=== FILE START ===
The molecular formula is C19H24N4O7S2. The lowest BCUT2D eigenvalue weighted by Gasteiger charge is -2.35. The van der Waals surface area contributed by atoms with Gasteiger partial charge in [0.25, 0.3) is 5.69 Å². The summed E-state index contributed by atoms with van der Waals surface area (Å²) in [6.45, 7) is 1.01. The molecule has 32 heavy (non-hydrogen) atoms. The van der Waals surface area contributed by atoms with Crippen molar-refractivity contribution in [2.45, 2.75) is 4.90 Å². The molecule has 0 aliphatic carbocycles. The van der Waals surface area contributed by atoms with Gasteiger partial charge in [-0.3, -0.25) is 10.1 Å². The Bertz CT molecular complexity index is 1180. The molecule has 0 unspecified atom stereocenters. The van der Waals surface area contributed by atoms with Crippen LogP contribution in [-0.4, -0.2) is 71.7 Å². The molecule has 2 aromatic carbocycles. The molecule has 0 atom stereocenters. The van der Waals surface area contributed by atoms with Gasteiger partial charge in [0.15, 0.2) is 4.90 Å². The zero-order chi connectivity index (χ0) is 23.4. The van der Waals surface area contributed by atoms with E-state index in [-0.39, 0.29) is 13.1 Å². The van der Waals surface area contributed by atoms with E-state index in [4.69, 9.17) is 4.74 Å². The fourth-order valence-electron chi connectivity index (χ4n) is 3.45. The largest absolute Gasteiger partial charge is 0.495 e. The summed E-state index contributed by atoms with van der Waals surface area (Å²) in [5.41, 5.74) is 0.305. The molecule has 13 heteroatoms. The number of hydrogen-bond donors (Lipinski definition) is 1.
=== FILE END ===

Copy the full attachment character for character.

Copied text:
The molecular formula is C19H24N4O7S2. The lowest BCUT2D eigenvalue weighted by Gasteiger charge is -2.35. The van der Waals surface area contributed by atoms with Gasteiger partial charge in [0.25, 0.3) is 5.69 Å². The summed E-state index contributed by atoms with van der Waals surface area (Å²) in [6.45, 7) is 1.01. The molecule has 32 heavy (non-hydrogen) atoms. The van der Waals surface area contributed by atoms with Crippen molar-refractivity contribution in [2.45, 2.75) is 4.90 Å². The molecule has 0 aliphatic carbocycles. The van der Waals surface area contributed by atoms with Gasteiger partial charge in [-0.3, -0.25) is 10.1 Å². The Bertz CT molecular complexity index is 1180. The molecule has 0 unspecified atom stereocenters. The van der Waals surface area contributed by atoms with Crippen LogP contribution in [-0.4, -0.2) is 71.7 Å². The molecule has 2 aromatic carbocycles. The molecule has 0 atom stereocenters. The van der Waals surface area contributed by atoms with Gasteiger partial charge in [0.15, 0.2) is 4.90 Å². The zero-order chi connectivity index (χ0) is 23.4. The van der Waals surface area contributed by atoms with E-state index in [-0.39, 0.29) is 13.1 Å². The van der Waals surface area contributed by atoms with E-state index in [4.69, 9.17) is 4.74 Å². The fourth-order valence-electron chi connectivity index (χ4n) is 3.45. The largest absolute Gasteiger partial charge is 0.495 e. The summed E-state index contributed by atoms with van der Waals surface area (Å²) in [5.41, 5.74) is 0.305. The molecule has 13 heteroatoms. The number of hydrogen-bond donors (Lipinski definition) is 1.